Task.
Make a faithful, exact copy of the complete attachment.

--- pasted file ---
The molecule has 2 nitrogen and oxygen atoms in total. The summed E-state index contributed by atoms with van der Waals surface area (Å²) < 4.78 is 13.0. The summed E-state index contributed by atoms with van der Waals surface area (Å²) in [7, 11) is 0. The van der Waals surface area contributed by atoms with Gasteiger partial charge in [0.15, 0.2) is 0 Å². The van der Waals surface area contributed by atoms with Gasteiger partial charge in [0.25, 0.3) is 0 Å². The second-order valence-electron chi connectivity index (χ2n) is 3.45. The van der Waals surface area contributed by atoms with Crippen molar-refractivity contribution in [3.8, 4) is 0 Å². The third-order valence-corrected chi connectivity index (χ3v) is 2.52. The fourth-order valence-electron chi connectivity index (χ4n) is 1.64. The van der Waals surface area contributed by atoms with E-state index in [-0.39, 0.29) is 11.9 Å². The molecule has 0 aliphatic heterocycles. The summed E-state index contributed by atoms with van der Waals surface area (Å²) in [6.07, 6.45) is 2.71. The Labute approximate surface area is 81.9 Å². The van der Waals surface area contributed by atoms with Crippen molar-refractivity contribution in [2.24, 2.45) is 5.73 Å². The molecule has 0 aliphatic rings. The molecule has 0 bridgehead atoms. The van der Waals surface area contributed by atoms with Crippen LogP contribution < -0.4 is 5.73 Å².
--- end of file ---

The molecule has 2 nitrogen and oxygen atoms in total. The summed E-state index contributed by atoms with van der Waals surface area (Å²) < 4.78 is 13.0. The summed E-state index contributed by atoms with van der Waals surface area (Å²) in [7, 11) is 0. The van der Waals surface area contributed by atoms with Gasteiger partial charge in [0.15, 0.2) is 0 Å². The van der Waals surface area contributed by atoms with Gasteiger partial charge in [0.25, 0.3) is 0 Å². The second-order valence-electron chi connectivity index (χ2n) is 3.45. The van der Waals surface area contributed by atoms with Crippen molar-refractivity contribution in [3.8, 4) is 0 Å². The third-order valence-corrected chi connectivity index (χ3v) is 2.52. The fourth-order valence-electron chi connectivity index (χ4n) is 1.64. The van der Waals surface area contributed by atoms with E-state index in [-0.39, 0.29) is 11.9 Å². The molecule has 0 aliphatic heterocycles. The summed E-state index contributed by atoms with van der Waals surface area (Å²) in [6.07, 6.45) is 2.71. The Labute approximate surface area is 81.9 Å². The van der Waals surface area contributed by atoms with Crippen molar-refractivity contribution in [2.24, 2.45) is 5.73 Å². The molecule has 0 aliphatic rings. The molecule has 0 bridgehead atoms. The van der Waals surface area contributed by atoms with Crippen LogP contribution < -0.4 is 5.73 Å².